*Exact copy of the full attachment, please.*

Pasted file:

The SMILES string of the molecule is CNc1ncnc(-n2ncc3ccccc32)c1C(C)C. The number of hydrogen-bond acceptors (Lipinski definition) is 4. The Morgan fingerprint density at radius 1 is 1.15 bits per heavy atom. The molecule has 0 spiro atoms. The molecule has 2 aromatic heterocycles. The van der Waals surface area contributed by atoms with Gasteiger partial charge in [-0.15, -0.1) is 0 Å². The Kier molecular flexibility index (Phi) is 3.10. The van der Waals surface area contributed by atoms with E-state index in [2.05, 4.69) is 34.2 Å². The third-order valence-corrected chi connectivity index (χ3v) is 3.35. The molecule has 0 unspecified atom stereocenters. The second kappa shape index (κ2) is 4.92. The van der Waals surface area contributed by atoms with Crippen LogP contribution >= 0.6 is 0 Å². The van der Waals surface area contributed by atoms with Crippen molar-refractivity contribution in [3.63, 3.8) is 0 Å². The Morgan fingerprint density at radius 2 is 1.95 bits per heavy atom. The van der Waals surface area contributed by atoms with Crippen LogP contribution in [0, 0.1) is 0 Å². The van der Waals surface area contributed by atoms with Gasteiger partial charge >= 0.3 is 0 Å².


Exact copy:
The SMILES string of the molecule is CNc1ncnc(-n2ncc3ccccc32)c1C(C)C. The number of hydrogen-bond acceptors (Lipinski definition) is 4. The Morgan fingerprint density at radius 1 is 1.15 bits per heavy atom. The molecule has 0 spiro atoms. The molecule has 2 aromatic heterocycles. The van der Waals surface area contributed by atoms with Gasteiger partial charge in [-0.15, -0.1) is 0 Å². The Kier molecular flexibility index (Phi) is 3.10. The van der Waals surface area contributed by atoms with E-state index in [2.05, 4.69) is 34.2 Å². The third-order valence-corrected chi connectivity index (χ3v) is 3.35. The molecule has 0 unspecified atom stereocenters. The second kappa shape index (κ2) is 4.92. The van der Waals surface area contributed by atoms with Crippen LogP contribution >= 0.6 is 0 Å². The van der Waals surface area contributed by atoms with Crippen molar-refractivity contribution in [3.63, 3.8) is 0 Å². The Morgan fingerprint density at radius 2 is 1.95 bits per heavy atom. The van der Waals surface area contributed by atoms with Crippen LogP contribution in [0, 0.1) is 0 Å². The van der Waals surface area contributed by atoms with Gasteiger partial charge >= 0.3 is 0 Å².